Electoral College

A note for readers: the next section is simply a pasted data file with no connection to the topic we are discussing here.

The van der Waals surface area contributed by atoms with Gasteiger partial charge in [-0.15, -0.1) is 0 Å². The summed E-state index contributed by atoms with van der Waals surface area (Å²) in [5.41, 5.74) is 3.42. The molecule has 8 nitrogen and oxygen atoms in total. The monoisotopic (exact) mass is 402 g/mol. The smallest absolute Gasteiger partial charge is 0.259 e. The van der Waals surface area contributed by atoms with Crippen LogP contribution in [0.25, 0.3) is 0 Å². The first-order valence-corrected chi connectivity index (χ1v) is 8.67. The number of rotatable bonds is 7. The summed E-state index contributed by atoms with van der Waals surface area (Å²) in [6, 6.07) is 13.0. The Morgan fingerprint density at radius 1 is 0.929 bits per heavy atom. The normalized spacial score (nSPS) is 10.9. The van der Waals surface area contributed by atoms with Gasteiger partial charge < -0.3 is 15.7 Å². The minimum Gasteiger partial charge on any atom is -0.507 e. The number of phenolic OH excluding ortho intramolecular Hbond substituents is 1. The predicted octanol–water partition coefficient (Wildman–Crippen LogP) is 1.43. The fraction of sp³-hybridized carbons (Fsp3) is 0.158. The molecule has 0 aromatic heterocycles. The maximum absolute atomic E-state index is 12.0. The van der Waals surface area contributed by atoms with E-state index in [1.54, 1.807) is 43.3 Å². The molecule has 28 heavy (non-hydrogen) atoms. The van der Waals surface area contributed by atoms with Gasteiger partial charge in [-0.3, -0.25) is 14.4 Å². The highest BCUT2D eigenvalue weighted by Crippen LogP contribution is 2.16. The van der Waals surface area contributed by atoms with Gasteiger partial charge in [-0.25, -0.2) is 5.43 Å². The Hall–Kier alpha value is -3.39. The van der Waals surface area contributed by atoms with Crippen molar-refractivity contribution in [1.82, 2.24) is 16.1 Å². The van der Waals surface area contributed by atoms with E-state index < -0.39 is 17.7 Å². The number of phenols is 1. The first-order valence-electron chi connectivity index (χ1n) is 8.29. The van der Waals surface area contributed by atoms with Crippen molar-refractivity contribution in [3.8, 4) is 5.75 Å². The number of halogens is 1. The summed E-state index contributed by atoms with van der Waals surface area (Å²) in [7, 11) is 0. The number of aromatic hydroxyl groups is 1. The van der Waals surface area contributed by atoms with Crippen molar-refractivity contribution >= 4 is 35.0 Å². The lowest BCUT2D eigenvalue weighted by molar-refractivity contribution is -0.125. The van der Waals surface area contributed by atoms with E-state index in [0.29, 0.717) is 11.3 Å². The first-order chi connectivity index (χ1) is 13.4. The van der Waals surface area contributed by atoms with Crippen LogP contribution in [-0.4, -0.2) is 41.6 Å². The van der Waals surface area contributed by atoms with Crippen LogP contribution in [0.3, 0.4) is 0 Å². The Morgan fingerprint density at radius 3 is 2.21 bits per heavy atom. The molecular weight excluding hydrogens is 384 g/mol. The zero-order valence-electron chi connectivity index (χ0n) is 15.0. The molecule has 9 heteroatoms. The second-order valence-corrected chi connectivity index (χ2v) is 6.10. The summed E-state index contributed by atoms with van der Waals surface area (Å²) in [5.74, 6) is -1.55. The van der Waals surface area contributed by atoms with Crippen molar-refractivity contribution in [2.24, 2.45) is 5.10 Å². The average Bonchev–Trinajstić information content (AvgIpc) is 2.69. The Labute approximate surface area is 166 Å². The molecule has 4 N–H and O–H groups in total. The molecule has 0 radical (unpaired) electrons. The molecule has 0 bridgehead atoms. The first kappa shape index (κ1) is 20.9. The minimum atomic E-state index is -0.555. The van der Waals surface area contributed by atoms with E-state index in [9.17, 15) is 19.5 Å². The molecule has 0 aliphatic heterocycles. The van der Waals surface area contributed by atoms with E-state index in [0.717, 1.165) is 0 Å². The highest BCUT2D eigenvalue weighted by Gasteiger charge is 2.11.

From what I found out about the electoral college, it is a process in which a certain number of people (electors) allocated from each state who get to vote for the President of the United States, who are chosen by the people of that state. So, in fact, when the American citizens vote during the Presidential election, they actually get to elect the electors who represent the people of their respective state, not the President. The citizens while voting get to choose between the candidates when do pick a candidate, that’s like an instruction to the electors to cast the vote on their behalf. People expect their votes to reach out to their candidates, they expect their pick to get that vote. But that might not even happen. Majority of the states choose their electoral votes on the basis of the maximum number of individual votes from their citizens. Let’s take an example of how this might come into play. California has a long running history of being a democratic state which is good for the democrats as they contribute 55 electoral votes out of the total 538 but not for the republicans. Even though the republicans vote, their vote doesn’t count since the democrats scored the majority of votes leading them to win all 55 electoral votes. Now as a democrat, this is a good thing to me. But to a republican, that would hurt. Republican or Democrat or whatever other parties, I think an individual’s vote should matter. It’s not just that, just because the electoral votes were differentiated for the democratic candidate doesn’t mean, they are obligated to vote for the people’s choice. Out of 100, 87 percent of the times, it was found that the electors did not even go for what the residents of their respective state chose to be the suitable one. If that’s the case, then I don’t think the votes that the people cast would even matter which would dissuade the voters. There are plenty of smaller states which has relatively large amount of electoral votes than the entire population of the country whose main reason is the number of minimum votes that the state can have is three. This can lead to the favorite person who was supposably to be the winner to lose the election. It’s not just that because that nature of electoral college is so complex, people don’t vote. Now, electoral votes just don’t stay the same. Every 10 years, a census is taken to find out the number of people living in a particular state and depending on the increment or the decrement of the population, the electoral votes might swing either way. Electoral colleges have more influence on the ‘so-called’ swing states. Now, like I stated above, California has always been a democrat but in a similar way there are states such as Indiana who has always known to be a republican. This leads the nominees to pay more attention to the swing states since this might determine the course of the election. If looked over at the campaign held last election, data shows that both Trump and Clinton made more than ninety percent of their stops at those swing states. Out of the fifty states, eleven of them have come to been known as swing states and out of those eleven there are four swing states that hold the maximum number of votes – Florida (29), Pennsylvania (21), Ohio (20) and North Carolina (15). In this type of process, the candidate with the maximum number of popular votes does not win. We can take the 2000 Presidential election for example when George Bush despite losing to Al Gore on popular votes still won the presidency due to the maximum number of votes he received. This dissuades people from voting and the candidate who the majority of Americans want to win ends up losing which to me is not democratic. In a nutshell, what I’m trying to say is, electoral college should not be the way how the President of the United States should be chosen. Each and every vote has to count.

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